Family history

Military Monday – Hedley Duckworth

Hedley Duckworth is my 2nd cousin 2x removed. His parents were John Thomas Duckworth and Clara Stowell. Our common ancestors are William and Ellen Stowell, my 3x great grandparents.

Hedley was born in Padiham, Lancashire in 1885 – his birth is registered in Q4.

In 1892 his mother Clara died and I’m not sure what happened to Hedley in the years up to the 1901 census. I haven’t yet been able to find his father with any confidence.

However in 1901 Hedley is stopping with his uncle Henry Weller and his aunt Olivia Weller (nee Stowell) – his mother’s sister. Also there is another aunt Ruth Stowell. They are living in Padiham and Hedley is employed as a “moulder”.

By 1911 Hedley has joined the military and in the census of that year he is shown as serving in Malta with the rank of sergeant.

I have found Hedley’s military records on FMP – but sadly they are of very little help.

I know that he signed up for service in the East Lancashire Regiment at the age of 17 on 24 July 1902. The records show that he was discharged five days later on 28 July 1902. I can’t find any other information about this.

I know that he served in the army during WW1 as I have found his medal roll card on http://www.ancestry.co.uk. He served in the Army Service Corps and his military number was M.21068.

Hedley was mentioned in despatches on 13 Jun 1916. This is the lowest form of recognition that was announced. The Mention in Despatches (M.I.D.) for a Soldier is not an award of a medal, but is a commendation of an act of gallantry or service. Here is a Wikipedia article about being mentioned in despatches http://en.wikipedia.org/wiki/Mentioned_in_dispatches

There is also an article in the Burnley Express on 2 January 1915 with a photograph of Hedley and he is described as Coy. Sergeant Major Hedley Duckworth. Here’s a link to the article – http://search.findmypast.co.uk/bna/viewarticle?id=bl%2f0000283%2f19150102%2f059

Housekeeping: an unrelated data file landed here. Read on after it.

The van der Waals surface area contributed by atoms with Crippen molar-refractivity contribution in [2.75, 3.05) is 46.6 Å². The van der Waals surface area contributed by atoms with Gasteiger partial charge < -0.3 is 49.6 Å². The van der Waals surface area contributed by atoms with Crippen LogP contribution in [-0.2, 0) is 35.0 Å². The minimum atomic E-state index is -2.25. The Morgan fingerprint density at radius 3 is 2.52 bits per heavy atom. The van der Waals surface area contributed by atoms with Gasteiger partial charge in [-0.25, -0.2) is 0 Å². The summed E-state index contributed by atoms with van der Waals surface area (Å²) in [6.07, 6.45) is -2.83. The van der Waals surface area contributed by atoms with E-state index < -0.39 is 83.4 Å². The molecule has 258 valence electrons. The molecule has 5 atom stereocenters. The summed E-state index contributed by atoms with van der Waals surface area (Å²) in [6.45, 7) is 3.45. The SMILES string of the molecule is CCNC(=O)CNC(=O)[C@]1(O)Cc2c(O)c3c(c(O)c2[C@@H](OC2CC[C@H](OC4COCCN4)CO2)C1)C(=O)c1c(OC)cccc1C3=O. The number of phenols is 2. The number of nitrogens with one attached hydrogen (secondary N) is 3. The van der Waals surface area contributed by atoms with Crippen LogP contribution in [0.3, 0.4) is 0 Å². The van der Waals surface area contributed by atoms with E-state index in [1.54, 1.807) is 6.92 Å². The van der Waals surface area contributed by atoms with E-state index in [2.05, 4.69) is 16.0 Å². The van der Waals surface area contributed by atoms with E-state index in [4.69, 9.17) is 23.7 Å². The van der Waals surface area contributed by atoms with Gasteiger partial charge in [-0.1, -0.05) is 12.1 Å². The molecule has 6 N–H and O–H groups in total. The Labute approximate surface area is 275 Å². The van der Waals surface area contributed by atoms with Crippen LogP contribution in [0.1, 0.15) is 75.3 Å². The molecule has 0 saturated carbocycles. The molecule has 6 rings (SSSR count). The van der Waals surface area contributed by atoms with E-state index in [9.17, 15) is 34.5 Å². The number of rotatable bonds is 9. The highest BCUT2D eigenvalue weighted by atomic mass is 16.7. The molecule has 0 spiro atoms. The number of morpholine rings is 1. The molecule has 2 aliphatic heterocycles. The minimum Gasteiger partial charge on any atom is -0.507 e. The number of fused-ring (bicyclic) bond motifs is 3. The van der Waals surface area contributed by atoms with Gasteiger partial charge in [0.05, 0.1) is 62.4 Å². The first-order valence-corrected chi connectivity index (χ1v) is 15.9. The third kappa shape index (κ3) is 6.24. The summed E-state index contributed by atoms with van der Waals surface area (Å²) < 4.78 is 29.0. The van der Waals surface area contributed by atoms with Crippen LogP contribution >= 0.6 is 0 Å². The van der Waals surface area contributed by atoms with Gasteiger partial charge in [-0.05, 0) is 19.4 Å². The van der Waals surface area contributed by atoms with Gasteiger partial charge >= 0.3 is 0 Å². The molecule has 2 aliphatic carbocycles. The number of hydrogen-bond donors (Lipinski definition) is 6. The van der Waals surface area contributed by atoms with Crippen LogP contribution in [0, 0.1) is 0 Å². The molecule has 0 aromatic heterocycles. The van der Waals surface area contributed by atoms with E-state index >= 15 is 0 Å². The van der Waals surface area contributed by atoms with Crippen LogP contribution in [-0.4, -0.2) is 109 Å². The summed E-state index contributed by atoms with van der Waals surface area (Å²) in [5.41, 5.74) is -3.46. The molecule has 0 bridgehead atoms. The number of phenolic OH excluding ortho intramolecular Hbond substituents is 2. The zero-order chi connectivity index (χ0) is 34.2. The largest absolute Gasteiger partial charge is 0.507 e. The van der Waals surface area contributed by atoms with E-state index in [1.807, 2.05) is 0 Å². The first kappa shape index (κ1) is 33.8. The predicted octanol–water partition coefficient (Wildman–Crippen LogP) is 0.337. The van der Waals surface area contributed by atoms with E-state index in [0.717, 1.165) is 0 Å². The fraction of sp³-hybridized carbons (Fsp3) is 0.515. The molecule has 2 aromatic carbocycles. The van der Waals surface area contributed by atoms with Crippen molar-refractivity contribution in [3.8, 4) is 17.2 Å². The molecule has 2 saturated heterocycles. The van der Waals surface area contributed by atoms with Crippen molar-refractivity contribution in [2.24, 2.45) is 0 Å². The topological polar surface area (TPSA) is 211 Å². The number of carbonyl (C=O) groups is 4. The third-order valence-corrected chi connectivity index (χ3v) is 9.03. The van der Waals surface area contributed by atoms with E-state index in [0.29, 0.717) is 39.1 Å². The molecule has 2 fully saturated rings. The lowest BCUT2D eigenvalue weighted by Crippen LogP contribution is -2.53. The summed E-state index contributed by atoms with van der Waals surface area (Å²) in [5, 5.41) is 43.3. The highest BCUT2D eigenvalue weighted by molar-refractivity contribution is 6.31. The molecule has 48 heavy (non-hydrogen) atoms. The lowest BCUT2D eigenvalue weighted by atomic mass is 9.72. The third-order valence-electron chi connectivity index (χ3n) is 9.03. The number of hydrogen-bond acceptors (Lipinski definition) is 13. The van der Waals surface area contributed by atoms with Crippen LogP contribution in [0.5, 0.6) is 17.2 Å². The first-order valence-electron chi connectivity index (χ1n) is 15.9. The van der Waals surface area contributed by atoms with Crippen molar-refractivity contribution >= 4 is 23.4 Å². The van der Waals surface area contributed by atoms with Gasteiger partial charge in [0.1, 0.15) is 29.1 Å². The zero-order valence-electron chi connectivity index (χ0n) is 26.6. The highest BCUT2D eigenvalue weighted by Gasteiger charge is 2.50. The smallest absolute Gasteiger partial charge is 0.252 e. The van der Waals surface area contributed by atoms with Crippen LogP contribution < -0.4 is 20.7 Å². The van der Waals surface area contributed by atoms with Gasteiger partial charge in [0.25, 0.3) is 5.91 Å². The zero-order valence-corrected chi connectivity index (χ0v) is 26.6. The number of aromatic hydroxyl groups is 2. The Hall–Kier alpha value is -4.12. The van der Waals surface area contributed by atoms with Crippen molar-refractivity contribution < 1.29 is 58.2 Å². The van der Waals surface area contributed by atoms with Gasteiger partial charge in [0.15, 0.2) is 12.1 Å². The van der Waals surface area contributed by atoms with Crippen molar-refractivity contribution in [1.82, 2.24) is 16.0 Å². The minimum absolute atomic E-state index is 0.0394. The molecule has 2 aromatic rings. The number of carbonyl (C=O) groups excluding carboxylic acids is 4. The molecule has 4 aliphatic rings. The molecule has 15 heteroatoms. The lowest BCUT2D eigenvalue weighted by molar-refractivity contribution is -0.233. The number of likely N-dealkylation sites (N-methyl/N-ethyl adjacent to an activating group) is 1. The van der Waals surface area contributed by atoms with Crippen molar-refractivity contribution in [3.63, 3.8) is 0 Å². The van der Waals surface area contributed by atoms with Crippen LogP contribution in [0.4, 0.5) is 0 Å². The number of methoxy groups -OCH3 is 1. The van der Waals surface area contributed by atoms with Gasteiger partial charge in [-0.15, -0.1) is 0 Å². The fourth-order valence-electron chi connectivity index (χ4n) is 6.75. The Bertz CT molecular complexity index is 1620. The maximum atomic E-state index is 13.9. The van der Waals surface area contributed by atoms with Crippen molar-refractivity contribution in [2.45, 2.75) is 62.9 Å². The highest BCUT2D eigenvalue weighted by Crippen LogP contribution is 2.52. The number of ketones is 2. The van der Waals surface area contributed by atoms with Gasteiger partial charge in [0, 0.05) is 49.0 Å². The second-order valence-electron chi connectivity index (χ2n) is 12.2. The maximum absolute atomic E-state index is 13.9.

Burnley ExpressCONCERTS AT THE FRONT

Our readers have been much interested in the accounts of two concerts at the front, programmes of which have been sent us by Coy. Sergeant Major Hedley Duckworth. They appeared on Wednesday and the previous Wednesday, and were given at the billet at the front by the “Commer Car” artistes, so named because they belong to that section of the A.S.C. which has a good many of these lorries and wagons.

Company Sergt. Duckworth, who has been chairman of these concerts, which have been greatly appreciated by the men in that particular area, in the A.S.C. 2nd Divisional Supply Column, and has worked himself up from a private to his present rank. Actually, he is a Padiham man. He has been twelve years in the army, and is now on his 21st year’s term. Most of the time he has been in Malta, and he was not in the South African War. He was over in Burnley and Padiham recently on five days’ special leave.

In his first letter to us, alluding to the concert programme, he says: “I am sure there are a great number of people in Burnley and district who would be pleased to hear how the officers try to encourage the men. Of course, this has only occurred to my knowledge in this column, but you see it helps to cheer up us poor Tommies.”

Coy. Sergt.-Major Duckworth’s father is Mr. John T Duckworth, of Knowlwood Road, Todmorden, and formerly of Padiham. His portrait has been kindly sent us by his aunt, Mrs Jenkinson, of Nelson, whose husband is serving with the East Lancashire Regiment. Duckworth has also a step-brother in Egypt.

Black Sheep Sunday – John Britliff (The Killing Field) – Part 2

Just over a year ago I posted about my wife’s 3x great grandfather, John Britliff, who was convicted of manslaughter for killing his wife. Here’s a link to the original post – Black Sheep Sunday – John Britliff (The Killing Field) http://mikeydawson.wordpress.com/2013/02/24/black-sheep-sunday-john-britliff-the-killing-field/

Since then I have been contacted by Karen who lives in Australia – John Britliff is also her 3x great grandfather.

You will see from the original post that John was sentenced to 10 years transportation in 1843 but he was back in Lincolnshire by the time of the 1851 census. So this raised a number of questions for me:-

  • Did he really get transported?
  • If he did get transported for 10 years how come he is back in England after 8 years?
  • Did he get a “certificate of freedom” for good behaviour after serving part of his sentence?
  • How did he afford the fare back to England?

I have to admit I hadn’t made any progress answering these questions before now.

Karen alerted me to the use of Prison Ships (Hulks). Because of overcrowding in the prisons in Australia many convicts served their sentences on prison hulks moored on The Thames. Here’s a bit of background but there is lots more on the Internet – http://vcp.e2bn.org/justice/page11382-sentencing-to-departure-prison-hulks-convict-gaols.html

Anyway thanks to Karen I found some prison hulk records on Ancestry.co.uk. Fortunately these included the details for John Britliff or Britcliffe as he was described.